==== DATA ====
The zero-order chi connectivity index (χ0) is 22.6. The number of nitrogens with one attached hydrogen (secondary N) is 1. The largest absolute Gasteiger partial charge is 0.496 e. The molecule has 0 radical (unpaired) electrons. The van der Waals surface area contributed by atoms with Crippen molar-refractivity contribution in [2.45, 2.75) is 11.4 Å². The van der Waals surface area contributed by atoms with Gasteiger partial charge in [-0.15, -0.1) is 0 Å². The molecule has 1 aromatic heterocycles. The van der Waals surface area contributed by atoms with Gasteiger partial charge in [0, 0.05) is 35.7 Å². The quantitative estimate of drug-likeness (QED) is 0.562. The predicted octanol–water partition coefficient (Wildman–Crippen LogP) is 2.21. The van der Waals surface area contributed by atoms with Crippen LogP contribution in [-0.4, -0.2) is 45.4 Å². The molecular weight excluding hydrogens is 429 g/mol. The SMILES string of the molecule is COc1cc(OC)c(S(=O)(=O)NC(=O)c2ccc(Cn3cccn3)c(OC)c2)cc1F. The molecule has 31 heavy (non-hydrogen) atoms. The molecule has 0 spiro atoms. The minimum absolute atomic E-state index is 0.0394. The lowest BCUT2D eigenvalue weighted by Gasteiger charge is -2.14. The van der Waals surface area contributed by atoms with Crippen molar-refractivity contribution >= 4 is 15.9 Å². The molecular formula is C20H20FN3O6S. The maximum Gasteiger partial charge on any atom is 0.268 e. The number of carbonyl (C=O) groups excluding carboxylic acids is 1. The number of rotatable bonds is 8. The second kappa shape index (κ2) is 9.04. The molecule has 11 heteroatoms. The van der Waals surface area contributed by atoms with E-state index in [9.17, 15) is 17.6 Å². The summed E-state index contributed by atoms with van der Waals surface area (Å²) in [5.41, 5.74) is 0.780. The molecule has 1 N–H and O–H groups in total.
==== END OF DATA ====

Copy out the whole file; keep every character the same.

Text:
The zero-order chi connectivity index (χ0) is 22.6. The number of nitrogens with one attached hydrogen (secondary N) is 1. The largest absolute Gasteiger partial charge is 0.496 e. The molecule has 0 radical (unpaired) electrons. The van der Waals surface area contributed by atoms with Crippen molar-refractivity contribution in [2.45, 2.75) is 11.4 Å². The van der Waals surface area contributed by atoms with Gasteiger partial charge in [-0.15, -0.1) is 0 Å². The molecule has 1 aromatic heterocycles. The van der Waals surface area contributed by atoms with Gasteiger partial charge in [0, 0.05) is 35.7 Å². The quantitative estimate of drug-likeness (QED) is 0.562. The predicted octanol–water partition coefficient (Wildman–Crippen LogP) is 2.21. The van der Waals surface area contributed by atoms with Crippen LogP contribution in [-0.4, -0.2) is 45.4 Å². The molecular weight excluding hydrogens is 429 g/mol. The SMILES string of the molecule is COc1cc(OC)c(S(=O)(=O)NC(=O)c2ccc(Cn3cccn3)c(OC)c2)cc1F. The molecule has 31 heavy (non-hydrogen) atoms. The molecule has 0 spiro atoms. The minimum absolute atomic E-state index is 0.0394. The lowest BCUT2D eigenvalue weighted by Gasteiger charge is -2.14. The van der Waals surface area contributed by atoms with Crippen molar-refractivity contribution >= 4 is 15.9 Å². The molecular formula is C20H20FN3O6S. The maximum Gasteiger partial charge on any atom is 0.268 e. The number of carbonyl (C=O) groups excluding carboxylic acids is 1. The number of rotatable bonds is 8. The second kappa shape index (κ2) is 9.04. The molecule has 11 heteroatoms. The van der Waals surface area contributed by atoms with E-state index in [9.17, 15) is 17.6 Å². The summed E-state index contributed by atoms with van der Waals surface area (Å²) in [5.41, 5.74) is 0.780. The molecule has 1 N–H and O–H groups in total.